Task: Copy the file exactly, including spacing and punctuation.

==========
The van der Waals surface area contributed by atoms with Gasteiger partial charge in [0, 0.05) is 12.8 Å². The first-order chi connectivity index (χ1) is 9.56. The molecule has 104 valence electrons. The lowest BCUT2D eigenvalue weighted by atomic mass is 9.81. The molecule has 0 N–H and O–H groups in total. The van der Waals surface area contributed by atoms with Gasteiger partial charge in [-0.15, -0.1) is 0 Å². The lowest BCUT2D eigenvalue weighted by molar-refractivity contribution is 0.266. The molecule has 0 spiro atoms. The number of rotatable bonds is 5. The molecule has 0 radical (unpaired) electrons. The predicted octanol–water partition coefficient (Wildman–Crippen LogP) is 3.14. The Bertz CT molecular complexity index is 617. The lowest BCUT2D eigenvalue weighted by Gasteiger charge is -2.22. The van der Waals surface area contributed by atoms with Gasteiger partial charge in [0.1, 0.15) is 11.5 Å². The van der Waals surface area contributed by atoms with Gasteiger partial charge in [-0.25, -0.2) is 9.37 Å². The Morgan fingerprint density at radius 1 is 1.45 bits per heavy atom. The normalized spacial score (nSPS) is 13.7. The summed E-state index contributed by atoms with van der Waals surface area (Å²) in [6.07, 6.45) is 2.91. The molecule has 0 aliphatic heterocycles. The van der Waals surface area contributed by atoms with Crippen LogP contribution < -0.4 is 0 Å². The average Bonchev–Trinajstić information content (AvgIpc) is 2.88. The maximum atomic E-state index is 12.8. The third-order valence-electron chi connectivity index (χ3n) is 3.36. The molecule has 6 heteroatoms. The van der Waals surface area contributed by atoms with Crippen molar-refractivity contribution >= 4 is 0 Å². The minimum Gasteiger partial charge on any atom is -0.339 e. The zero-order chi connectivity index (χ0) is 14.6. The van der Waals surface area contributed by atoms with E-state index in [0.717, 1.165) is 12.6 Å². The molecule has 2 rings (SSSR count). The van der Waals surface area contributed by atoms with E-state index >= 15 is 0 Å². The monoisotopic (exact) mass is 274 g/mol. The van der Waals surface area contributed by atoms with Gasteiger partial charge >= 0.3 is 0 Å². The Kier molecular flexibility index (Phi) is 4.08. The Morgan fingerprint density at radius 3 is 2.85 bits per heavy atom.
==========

The van der Waals surface area contributed by atoms with Gasteiger partial charge in [0, 0.05) is 12.8 Å². The first-order chi connectivity index (χ1) is 9.56. The molecule has 104 valence electrons. The lowest BCUT2D eigenvalue weighted by atomic mass is 9.81. The molecule has 0 N–H and O–H groups in total. The van der Waals surface area contributed by atoms with Gasteiger partial charge in [-0.15, -0.1) is 0 Å². The lowest BCUT2D eigenvalue weighted by molar-refractivity contribution is 0.266. The molecule has 0 spiro atoms. The number of rotatable bonds is 5. The molecule has 0 radical (unpaired) electrons. The predicted octanol–water partition coefficient (Wildman–Crippen LogP) is 3.14. The Bertz CT molecular complexity index is 617. The lowest BCUT2D eigenvalue weighted by Gasteiger charge is -2.22. The van der Waals surface area contributed by atoms with Gasteiger partial charge in [0.1, 0.15) is 11.5 Å². The van der Waals surface area contributed by atoms with Gasteiger partial charge in [-0.25, -0.2) is 9.37 Å². The Morgan fingerprint density at radius 1 is 1.45 bits per heavy atom. The normalized spacial score (nSPS) is 13.7. The summed E-state index contributed by atoms with van der Waals surface area (Å²) in [6.07, 6.45) is 2.91. The molecule has 0 aliphatic heterocycles. The van der Waals surface area contributed by atoms with Crippen LogP contribution < -0.4 is 0 Å². The average Bonchev–Trinajstić information content (AvgIpc) is 2.88. The maximum atomic E-state index is 12.8. The third-order valence-electron chi connectivity index (χ3n) is 3.36. The molecule has 6 heteroatoms. The van der Waals surface area contributed by atoms with Crippen molar-refractivity contribution >= 4 is 0 Å². The minimum Gasteiger partial charge on any atom is -0.339 e. The zero-order chi connectivity index (χ0) is 14.6. The van der Waals surface area contributed by atoms with E-state index in [0.717, 1.165) is 12.6 Å². The molecule has 2 rings (SSSR count). The van der Waals surface area contributed by atoms with E-state index >= 15 is 0 Å². The monoisotopic (exact) mass is 274 g/mol. The van der Waals surface area contributed by atoms with Gasteiger partial charge >= 0.3 is 0 Å². The Kier molecular flexibility index (Phi) is 4.08. The Morgan fingerprint density at radius 3 is 2.85 bits per heavy atom.